With other diseases like Ebola, killing faster means killing too fast to infect many others, so this type of virus doesn’t prevail. Only the ones who at the same time evolve to be less deadly win. But for COVID in our current health system, all the contagions happen early on, much earlier than death. So making death earlier doesn’t matter much.
So is this what’s happening with Delta? Yeah.
One way to tell is the viral load. The higher it is, the more the virus is present. In China, they estimated the viral load of Delta to be 1,000 times higher than that of the original variant.
The most frustrating thing is that this was completely predictable, not just in December, but even in March of 2020.
So Delta, like Alpha before it, is both more transmissible and more fatal. Both of these effects have the same root: the virus is much better at binding to human cells, so it reproduces much faster.
Are people dying more then? Not in Britain.
The Case Fatality Rate (CFR) of Delta there is 0.2%, compared to Alpha’s 1.9%! It’s still early, but it looks like we should already have enough data to tell. The main reason is probably vaccinations. From Israel:
The IFR (Infected Fatality Rate) for the original variant was about 0.01% for those in their 20s and 0.2% for those in their 40s.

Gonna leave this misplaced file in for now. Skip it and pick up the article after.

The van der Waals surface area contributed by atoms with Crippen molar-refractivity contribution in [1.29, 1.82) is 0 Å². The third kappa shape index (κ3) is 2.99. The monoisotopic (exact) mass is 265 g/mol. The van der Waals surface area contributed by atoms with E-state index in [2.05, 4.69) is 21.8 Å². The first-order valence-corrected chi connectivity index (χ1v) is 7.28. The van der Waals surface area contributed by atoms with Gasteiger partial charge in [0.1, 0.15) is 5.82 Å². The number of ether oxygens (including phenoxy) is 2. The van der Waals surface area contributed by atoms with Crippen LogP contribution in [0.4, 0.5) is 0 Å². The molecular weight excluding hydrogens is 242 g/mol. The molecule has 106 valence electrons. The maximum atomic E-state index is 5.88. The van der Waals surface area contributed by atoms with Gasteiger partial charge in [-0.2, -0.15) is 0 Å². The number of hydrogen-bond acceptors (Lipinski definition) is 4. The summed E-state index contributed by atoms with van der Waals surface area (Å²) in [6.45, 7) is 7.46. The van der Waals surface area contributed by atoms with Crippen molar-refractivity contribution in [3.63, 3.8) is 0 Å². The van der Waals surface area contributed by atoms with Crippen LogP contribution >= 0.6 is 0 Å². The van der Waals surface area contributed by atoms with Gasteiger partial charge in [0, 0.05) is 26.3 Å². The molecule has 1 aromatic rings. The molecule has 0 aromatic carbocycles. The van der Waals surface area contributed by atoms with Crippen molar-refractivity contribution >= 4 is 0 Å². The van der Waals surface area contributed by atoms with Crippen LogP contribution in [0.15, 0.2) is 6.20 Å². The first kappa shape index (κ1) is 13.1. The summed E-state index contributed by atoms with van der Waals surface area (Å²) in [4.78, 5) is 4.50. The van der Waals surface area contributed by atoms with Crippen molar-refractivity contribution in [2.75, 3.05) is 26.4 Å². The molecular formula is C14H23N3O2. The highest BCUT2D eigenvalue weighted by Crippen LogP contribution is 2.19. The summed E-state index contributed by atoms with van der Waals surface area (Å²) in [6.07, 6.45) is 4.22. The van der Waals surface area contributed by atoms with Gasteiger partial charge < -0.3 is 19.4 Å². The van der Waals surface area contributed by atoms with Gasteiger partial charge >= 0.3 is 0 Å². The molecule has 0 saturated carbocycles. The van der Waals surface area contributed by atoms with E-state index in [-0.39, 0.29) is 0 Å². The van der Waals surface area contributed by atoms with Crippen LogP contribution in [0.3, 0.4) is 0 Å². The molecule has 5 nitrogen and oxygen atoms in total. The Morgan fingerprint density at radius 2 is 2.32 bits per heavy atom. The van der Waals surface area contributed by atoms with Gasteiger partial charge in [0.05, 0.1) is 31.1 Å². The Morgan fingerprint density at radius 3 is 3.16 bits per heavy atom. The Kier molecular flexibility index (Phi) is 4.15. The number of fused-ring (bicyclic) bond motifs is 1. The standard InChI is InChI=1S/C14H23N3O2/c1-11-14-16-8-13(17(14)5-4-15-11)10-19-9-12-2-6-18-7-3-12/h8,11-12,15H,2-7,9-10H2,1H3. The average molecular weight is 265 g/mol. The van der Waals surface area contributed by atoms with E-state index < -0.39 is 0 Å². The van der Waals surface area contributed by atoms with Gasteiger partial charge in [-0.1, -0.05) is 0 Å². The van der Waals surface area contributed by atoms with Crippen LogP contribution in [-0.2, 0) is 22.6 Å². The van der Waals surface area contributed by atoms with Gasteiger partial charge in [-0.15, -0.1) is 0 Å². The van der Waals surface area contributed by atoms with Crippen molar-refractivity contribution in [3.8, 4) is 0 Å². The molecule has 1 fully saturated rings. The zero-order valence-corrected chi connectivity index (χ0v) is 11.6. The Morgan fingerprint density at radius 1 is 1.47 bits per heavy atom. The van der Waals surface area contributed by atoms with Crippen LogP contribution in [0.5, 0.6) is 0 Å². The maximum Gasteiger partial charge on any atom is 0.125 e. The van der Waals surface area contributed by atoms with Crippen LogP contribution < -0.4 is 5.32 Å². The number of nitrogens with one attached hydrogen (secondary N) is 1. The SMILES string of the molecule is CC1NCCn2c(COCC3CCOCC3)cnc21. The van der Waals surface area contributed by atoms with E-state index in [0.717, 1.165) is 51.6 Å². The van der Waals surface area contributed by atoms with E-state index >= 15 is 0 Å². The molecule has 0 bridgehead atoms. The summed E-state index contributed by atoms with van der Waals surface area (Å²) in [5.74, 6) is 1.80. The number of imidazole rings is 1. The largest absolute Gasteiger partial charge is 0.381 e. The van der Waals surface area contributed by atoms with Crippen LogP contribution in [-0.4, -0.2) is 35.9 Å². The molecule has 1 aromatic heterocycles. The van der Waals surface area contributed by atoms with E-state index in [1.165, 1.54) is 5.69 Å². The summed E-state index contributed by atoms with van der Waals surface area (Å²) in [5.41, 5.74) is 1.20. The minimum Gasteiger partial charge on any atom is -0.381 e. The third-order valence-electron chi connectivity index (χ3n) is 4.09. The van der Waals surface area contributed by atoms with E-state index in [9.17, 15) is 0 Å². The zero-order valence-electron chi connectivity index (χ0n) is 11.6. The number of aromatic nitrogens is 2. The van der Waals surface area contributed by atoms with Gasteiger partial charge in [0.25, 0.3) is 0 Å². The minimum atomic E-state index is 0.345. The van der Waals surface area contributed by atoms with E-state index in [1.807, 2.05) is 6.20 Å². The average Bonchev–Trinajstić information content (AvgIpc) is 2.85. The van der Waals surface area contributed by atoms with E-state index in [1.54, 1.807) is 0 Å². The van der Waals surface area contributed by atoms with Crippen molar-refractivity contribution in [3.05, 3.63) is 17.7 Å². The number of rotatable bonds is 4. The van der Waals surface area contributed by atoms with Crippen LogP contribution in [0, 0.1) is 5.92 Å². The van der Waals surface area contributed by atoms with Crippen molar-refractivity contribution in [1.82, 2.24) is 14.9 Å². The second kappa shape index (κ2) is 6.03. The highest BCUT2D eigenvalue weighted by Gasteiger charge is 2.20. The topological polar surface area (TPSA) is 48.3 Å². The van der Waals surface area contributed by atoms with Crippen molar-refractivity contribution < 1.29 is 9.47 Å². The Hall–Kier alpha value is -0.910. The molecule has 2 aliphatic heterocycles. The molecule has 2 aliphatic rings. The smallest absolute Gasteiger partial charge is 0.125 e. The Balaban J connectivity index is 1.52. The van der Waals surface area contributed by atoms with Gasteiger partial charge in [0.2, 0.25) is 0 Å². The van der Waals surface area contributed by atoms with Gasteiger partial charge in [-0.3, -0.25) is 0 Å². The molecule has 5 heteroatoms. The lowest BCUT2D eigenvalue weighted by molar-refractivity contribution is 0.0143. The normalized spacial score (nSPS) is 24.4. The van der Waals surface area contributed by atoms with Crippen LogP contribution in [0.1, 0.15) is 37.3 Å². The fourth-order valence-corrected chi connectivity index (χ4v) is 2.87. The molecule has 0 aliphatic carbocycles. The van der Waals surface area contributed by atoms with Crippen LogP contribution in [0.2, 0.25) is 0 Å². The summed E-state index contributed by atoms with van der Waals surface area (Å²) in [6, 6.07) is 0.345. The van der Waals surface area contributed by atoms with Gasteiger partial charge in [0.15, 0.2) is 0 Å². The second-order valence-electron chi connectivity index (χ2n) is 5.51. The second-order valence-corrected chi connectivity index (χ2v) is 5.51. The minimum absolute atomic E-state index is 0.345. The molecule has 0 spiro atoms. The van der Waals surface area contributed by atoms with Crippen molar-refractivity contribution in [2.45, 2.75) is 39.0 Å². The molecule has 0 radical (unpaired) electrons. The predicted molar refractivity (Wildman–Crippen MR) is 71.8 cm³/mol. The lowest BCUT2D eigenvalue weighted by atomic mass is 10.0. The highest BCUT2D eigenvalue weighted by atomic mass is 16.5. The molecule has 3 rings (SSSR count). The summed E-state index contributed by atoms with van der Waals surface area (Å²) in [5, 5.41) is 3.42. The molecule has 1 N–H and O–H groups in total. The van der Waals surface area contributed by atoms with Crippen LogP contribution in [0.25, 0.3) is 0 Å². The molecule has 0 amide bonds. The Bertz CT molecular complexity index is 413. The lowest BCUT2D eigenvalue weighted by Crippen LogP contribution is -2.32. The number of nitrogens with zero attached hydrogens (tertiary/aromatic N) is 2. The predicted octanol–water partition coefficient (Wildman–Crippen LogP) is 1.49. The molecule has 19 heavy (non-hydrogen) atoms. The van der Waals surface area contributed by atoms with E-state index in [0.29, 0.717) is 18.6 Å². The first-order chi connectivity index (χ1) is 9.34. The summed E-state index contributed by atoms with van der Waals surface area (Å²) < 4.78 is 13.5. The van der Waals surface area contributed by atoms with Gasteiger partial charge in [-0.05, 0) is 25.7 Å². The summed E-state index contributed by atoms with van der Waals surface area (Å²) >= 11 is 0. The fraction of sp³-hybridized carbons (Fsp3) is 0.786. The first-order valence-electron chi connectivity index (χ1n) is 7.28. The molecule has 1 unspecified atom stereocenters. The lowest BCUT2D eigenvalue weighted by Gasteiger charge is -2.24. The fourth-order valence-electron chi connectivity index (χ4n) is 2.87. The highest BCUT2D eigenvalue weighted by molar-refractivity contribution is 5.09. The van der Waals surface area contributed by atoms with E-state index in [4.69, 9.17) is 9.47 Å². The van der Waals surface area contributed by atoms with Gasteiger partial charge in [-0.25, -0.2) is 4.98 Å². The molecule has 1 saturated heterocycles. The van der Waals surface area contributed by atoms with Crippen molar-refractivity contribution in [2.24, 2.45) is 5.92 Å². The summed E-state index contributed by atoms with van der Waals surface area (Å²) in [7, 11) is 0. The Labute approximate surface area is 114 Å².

With the age of those infected now thanks to the vaccines, of course the new variant will kill fewer people! This is why vaccinations are so important.
How Good Are Vaccines Against Delta?
The best data we have is from Israel, which used Pfizer.
That said, Pfizer (and probably Moderna, as similar mRNA vaccines) are likely better than AstraZeneca’s (88% protection against symptomatic infection vs. 60% for AstraZeneca).
That means the protection against hospitalization and death is nearly perfect for mRNA vaccines, but maybe not for infections. How should we interpret this data?
If you’re thinking about yourself, this is very good news. Without vaccination, an 80-year-old might have had a 10% chance of dying from the original COVID and, say, 20% with Delta. Now, with an mRNA vaccine, he has a 2% chance of dying if infected. A 30-year-old might have a 0.02% of dying, much lower than the flu. So get vaccinated as soon as you can.
If you’re a politician, epidemiologist, or social leader, the calculation might be different and depends completely on the type of vaccine in your population, its efficacy, the transmission rate of vaccinated people, and your culture..
First, how many people do you need vaccinated to stop the virus?
Herd Immunity Threshold
If we assume an R0 of 8 and a vaccine effectiveness of 90% against transmission, you need at least 90% of the population vaccinated before you can declare victory. No country is getting close to that.
Consider that mRNA vaccines are only 60% effective against symptomatic infection, and this might be lower for other vaccines. If vaccinated people that end up having symptoms are as infectious as unvaccinated people with symptoms, you end up in a situation where even full vaccination won’t stop the epidemic, and you need a Delta-specific vaccine boost to stop it.